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Research Papers on the Southern Past in Light in August

 

William Faulkner's stories make for an excellent study into Southern Life. The writers at Paper Masters will custom write a research project on the Southern past, as it is reflected in Faulkner's Light in August. Our literature experts will write on Faulkner or any other Southern writer you need explicated.

Southern Past in Light in AugustSome topics to explore the theme of the Southern past in Light in August include the following:

  1. A character study on the Reverend Gail Hightower
  2. The theme of legacy, as it is reflected in Light in August
  3. How community is an important part of the Southern Past

The character in which the specter of Southern Past is most evident is the Reverend Gail Hightower. As evidenced by his last name, Hightower’s obsessive reverence for the past has alienated him from the community, rendering him immutably alone and unable to function normally. He spends his life endlessly recounting the deeds of his grandfather, a man who died in the midst of a dubious act of pillage during the Civil War. Dedicated to preserving the legend of his grandfather, Hightower rejects the model of his hardworking, honest, but unextraordinary father, and cultivates the larger-than-life fable of his grandfather. In this act, Hightower effectively surrenders his own potential for greatness and fades into obsolescence, a victim of the insidious hegemony of Southern Pastern past.

The community is also influenced to an enormous degree by Southern Pastern past. Even the town’s name, Jefferson, is a constant signifier of the tradition of Southern Past.  In Jefferson, the primary manifestation of Southern Pastern past is the intricate, complex social system that serves to grant people their standing in the community, or to take it away.  Even in the face of the radical changes the twentieth century has ushered in with it, the citizens of Jefferson cling to the vestiges of Southern Pastern past to dictate their behavior and define their worth.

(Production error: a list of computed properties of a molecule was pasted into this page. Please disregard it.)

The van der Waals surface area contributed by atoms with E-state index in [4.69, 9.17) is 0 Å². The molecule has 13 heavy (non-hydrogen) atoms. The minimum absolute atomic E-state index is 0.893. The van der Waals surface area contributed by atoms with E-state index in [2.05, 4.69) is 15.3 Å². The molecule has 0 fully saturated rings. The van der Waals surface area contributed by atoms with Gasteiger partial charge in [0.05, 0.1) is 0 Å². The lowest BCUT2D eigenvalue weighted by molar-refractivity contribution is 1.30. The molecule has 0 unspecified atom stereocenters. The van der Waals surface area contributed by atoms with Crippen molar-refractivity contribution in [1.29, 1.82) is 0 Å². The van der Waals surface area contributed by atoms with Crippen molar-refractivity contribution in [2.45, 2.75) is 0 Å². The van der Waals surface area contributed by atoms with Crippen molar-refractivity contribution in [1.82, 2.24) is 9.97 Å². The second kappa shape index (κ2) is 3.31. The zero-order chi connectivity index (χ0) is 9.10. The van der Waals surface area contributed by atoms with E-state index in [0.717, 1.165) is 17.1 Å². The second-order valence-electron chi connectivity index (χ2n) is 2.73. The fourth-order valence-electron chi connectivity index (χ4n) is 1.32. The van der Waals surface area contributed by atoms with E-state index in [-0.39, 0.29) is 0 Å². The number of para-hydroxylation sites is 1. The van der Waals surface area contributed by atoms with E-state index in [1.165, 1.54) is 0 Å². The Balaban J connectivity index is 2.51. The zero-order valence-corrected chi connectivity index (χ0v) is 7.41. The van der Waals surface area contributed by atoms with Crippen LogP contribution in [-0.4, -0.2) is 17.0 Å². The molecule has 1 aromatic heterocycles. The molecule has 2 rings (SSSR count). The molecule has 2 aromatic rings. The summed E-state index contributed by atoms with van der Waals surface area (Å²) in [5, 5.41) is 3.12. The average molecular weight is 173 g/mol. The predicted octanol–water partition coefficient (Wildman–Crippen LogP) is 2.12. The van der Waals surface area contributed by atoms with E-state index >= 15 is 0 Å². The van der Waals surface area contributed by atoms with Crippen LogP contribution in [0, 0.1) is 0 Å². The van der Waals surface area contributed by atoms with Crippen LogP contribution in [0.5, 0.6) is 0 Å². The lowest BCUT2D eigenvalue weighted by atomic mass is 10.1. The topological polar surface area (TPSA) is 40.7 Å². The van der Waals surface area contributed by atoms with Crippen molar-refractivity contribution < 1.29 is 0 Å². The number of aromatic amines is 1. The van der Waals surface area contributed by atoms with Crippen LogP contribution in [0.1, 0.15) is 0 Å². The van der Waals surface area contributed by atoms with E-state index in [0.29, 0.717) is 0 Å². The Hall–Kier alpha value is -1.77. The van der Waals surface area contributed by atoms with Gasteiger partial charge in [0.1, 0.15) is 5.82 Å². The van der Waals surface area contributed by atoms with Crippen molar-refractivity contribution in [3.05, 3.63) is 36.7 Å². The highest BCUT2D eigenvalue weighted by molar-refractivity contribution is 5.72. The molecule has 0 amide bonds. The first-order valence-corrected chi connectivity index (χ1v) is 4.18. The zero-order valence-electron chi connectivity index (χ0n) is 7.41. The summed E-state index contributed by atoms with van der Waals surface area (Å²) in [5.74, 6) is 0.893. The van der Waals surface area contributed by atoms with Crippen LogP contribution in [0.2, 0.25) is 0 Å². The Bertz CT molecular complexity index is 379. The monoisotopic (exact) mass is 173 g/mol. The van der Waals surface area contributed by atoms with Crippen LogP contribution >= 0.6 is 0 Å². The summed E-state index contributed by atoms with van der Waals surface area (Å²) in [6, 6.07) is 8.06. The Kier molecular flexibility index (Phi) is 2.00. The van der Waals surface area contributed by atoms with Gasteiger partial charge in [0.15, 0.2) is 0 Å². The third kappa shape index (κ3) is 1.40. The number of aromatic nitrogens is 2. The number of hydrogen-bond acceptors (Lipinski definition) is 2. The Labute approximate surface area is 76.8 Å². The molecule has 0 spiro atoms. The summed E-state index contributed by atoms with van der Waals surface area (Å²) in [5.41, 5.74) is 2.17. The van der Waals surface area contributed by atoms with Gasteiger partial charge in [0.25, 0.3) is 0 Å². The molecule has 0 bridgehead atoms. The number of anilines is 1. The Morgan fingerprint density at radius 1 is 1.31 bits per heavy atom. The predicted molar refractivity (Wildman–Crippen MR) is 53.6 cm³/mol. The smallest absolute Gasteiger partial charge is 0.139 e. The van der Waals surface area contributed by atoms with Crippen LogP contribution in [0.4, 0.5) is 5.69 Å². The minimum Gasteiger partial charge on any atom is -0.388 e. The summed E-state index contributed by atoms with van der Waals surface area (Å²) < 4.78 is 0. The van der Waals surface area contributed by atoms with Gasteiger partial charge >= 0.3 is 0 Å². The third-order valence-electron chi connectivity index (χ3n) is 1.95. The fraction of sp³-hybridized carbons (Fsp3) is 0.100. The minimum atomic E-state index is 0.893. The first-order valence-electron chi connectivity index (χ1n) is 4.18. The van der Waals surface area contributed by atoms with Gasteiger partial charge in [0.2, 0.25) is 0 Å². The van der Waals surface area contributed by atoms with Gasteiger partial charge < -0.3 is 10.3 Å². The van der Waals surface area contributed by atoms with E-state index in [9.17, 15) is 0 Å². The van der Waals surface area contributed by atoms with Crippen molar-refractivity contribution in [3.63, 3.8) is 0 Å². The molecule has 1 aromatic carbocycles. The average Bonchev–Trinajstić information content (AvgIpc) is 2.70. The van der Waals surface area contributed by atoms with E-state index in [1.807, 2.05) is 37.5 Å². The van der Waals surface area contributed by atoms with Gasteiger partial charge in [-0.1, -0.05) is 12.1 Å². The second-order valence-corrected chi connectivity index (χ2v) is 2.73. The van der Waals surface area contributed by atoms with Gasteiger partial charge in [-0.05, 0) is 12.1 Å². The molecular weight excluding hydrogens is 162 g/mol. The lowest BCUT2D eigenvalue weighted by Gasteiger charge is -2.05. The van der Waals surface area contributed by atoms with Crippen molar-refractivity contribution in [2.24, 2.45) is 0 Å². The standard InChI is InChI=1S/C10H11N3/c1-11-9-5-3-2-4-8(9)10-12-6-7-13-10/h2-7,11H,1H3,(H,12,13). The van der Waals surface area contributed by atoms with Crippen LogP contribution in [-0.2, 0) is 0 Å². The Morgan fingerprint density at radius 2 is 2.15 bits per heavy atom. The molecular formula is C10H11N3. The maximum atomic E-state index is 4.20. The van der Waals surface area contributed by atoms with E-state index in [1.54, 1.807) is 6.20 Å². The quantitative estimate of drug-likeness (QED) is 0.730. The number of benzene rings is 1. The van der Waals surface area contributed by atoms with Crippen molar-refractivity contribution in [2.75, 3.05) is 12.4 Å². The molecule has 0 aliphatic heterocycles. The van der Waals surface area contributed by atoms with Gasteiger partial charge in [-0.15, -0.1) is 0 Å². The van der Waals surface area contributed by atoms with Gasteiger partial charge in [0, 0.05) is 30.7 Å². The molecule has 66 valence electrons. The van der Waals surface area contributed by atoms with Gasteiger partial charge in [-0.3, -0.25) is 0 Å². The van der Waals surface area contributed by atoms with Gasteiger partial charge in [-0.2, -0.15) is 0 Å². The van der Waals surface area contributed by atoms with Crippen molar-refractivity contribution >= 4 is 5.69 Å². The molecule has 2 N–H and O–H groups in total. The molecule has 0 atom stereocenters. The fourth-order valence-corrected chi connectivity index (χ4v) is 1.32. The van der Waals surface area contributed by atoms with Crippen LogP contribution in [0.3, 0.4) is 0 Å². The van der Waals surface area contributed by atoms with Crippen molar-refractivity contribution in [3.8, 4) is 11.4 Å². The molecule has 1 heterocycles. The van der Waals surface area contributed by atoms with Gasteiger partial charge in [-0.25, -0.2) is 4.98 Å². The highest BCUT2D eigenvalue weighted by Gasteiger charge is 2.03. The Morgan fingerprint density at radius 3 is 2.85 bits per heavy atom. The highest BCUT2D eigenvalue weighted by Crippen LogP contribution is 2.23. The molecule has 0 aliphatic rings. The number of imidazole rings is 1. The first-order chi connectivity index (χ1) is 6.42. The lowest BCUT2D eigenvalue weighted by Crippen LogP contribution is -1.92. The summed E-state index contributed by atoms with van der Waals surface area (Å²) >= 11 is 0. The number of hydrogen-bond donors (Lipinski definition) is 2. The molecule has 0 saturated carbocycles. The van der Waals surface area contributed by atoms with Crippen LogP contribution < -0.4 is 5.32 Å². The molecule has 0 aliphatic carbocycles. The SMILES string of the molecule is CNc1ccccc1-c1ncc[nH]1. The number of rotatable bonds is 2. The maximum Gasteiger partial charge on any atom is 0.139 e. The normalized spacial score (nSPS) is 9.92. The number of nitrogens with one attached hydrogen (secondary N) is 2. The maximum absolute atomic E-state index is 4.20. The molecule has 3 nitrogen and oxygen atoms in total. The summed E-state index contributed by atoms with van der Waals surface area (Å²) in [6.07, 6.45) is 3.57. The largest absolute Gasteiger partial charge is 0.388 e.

This is most obvious in the way the townspeople deal with the problem of interracial relations. Even while the system of institutionalized slavery has crumbled in the wake of the Civil War, the citizens of Jefferson have held fast to their resolute belief in the natural inferiority of blacks, and, by extension, their own natural superiority.  The notion of black inferiority is the center around which all other beliefs and actions are organized in the community: any mention of a black person’s presence or involvement invokes a rigid set of rules that dictate the way the situation will be dealt with. The belief in the natural inferiority and innate depravity of blacks is the galvanizing force in white Jefferson.

In Light in August, Faulkner shows how preoccupation with race can distort the impulses and behaviors of people, no matter what their stated perspective of the issue of race relations is. The characters in the text can be placed on a broad continuum of political stances towards blacks, from Joanna Burden, to Doc Hines, to Percy Grimm. In all of these cases, Faulkner demonstrates that the particular belief system of the individual is less important than their willingness to let their personal beliefs affect their treatment of others.

Faulkner’s Light in August is a momentous work that expertly undertakes an exploration of a wide range of issues extant in the South and on the more universal scale of humanity in general.  By using the community as one of the units of examination, Faulkner effectively explores the effect a society can have on the system of actions, behaviors, and choices that can profoundly change the lives of countless people.

In the text, Faulkner uses the community to mediate the polarities that exist in both the characters and in the society at large. The citizens of Jefferson mindlessly perpetuate the system of classification and categorization that has divided the town for years. Through this, Faulkner demonstrates that the unthinking systems of behavior that are associated with the tradition of a community can bring about its moral downfall if they are applied without human intervention and concern for the welfare of others.

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